The Hitman franchise is a series I come back to time and again. There’s something I love about stealthily setting up intricate plans to eliminate your target, rather than just running and gunning your way through the game.
For those of you who are unfamiliar with the Hitman series, the story is centred on the world’s most dangerous assassin, Agent 47, a genetically altered clone who killed his creator, and will take on any job no matter how big (if the price is right).
Absolution is set in a dip in 47’s career; the Agency has recovered from its destruction in the previous game and is more powerful than ever. Your first assignment is to eliminate a rogue member of the Agency, your former handler Diana Burnwood, who has stolen a vital agency asset. Near the end of the mission you discover the asset is a genetically modified 14 year old girl that the Agency hopes will be the next ultimate assassin. Out of loyalty to his former handler 47 turns his back on the Agency to defend the girl at all costs. The story line plunges you into a world where Agent 47 is pincered between the powerful Agency and the henchmen of a brutal arms dealer.
From the very start, Hitman Absolution is a very different game to its predecessors. In Blood Money you were given one map for each level and could go where you wanted. Absolution takes a more linear approach, the levels being made up of a series of smaller areas that you go through in a specific order. There are many other alterations in the gameplay, including the disguises; in Blood Money wearing a disguise would grant you access to certain areas but anyone could grow suspicious of you. In Absolution on the easier difficulties the disguise will stop people who aren’t wearing a similar outfit from suspecting you. So if you’re dressed as a chef the cops won’t suspect a thing; well unless you pull out a gun!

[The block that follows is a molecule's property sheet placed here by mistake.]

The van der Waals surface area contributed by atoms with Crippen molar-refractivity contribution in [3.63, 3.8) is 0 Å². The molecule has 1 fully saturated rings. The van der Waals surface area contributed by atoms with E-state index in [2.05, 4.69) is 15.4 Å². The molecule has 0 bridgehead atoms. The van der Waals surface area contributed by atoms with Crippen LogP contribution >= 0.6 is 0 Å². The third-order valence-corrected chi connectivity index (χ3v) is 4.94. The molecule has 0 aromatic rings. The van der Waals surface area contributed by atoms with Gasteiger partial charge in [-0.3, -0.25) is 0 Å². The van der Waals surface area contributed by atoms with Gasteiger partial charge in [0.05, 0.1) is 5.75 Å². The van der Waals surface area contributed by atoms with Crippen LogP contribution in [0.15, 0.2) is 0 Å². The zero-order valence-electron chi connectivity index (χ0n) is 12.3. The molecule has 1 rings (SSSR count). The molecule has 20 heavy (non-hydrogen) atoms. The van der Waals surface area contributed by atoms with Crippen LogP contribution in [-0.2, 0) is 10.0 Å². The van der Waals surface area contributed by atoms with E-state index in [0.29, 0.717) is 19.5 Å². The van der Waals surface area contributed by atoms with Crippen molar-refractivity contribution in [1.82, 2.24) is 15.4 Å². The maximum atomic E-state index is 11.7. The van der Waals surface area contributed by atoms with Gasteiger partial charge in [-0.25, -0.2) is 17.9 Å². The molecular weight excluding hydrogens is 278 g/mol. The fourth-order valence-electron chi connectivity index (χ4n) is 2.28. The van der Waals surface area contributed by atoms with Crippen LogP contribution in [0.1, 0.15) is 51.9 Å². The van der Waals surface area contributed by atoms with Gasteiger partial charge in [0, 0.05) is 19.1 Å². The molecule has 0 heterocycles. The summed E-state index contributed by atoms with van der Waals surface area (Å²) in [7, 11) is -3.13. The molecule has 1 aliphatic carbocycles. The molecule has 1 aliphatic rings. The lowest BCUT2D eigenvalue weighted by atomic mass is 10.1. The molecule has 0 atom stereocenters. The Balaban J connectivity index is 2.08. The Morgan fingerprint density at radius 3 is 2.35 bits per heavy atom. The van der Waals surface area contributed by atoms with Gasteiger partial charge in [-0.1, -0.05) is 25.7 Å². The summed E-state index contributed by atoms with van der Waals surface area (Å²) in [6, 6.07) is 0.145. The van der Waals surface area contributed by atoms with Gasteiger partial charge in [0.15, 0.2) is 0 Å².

The story line plunges you into a world where Agent 47 is pincered between the powerful Agency and the henchmen of a brutal arms dealer.
Absolution also seems to have borrowed some features from other games; your ‘instinct’ is very similar to Eagle Vision from the Assassins Creed games. Using ‘instinct’, your targets will be highlighted in red, and you can access the very cool point shooting ability. Select your enemies quickly and Agent 47 will take them out swiftly with precise accuracy, which strongly echoes VATS from Fallout 3.
The ways in which you can eliminate your targets have also drastically altered. You’ll have to make do without your iconic Silverballer pistols for a while until you earn some cash. The syringes have been removed and your sniper rifle appears just a few times.There is a greater reliance on what you find in the landscape, such as golf clubs, enemies’ weapons and even a land mine or two! There are also several other very satisfying ways to eliminate your targets. You can frequently electrify metal objects; one gang member made a grave mistake after he relieved himself on a metal drainpipe! You can also cause tunnel collapses, activate a mine field and set a guy’s head on fire instead of a cure for baldness.
One or two negatives include the fact that you can’t go backwards in a level. You also have to find specific checkpoints to save the game which are often hidden in the most obscure places you could imagine; broom cupboards included. NPCs also have a habit of getting suspicious far too easily; if you dress as a cop in a massive city, in reality it’s doubtful other officers will instantly recognise you as not one of them.
Whilst Blood Money is orientated around money, Absolution leaves you feeling that you have done the right thing. For once in his life, and the franchise, Agent 47 has put a person’s life over money. It is a great game which has the feel of like Hitman but with a new and interesting touch.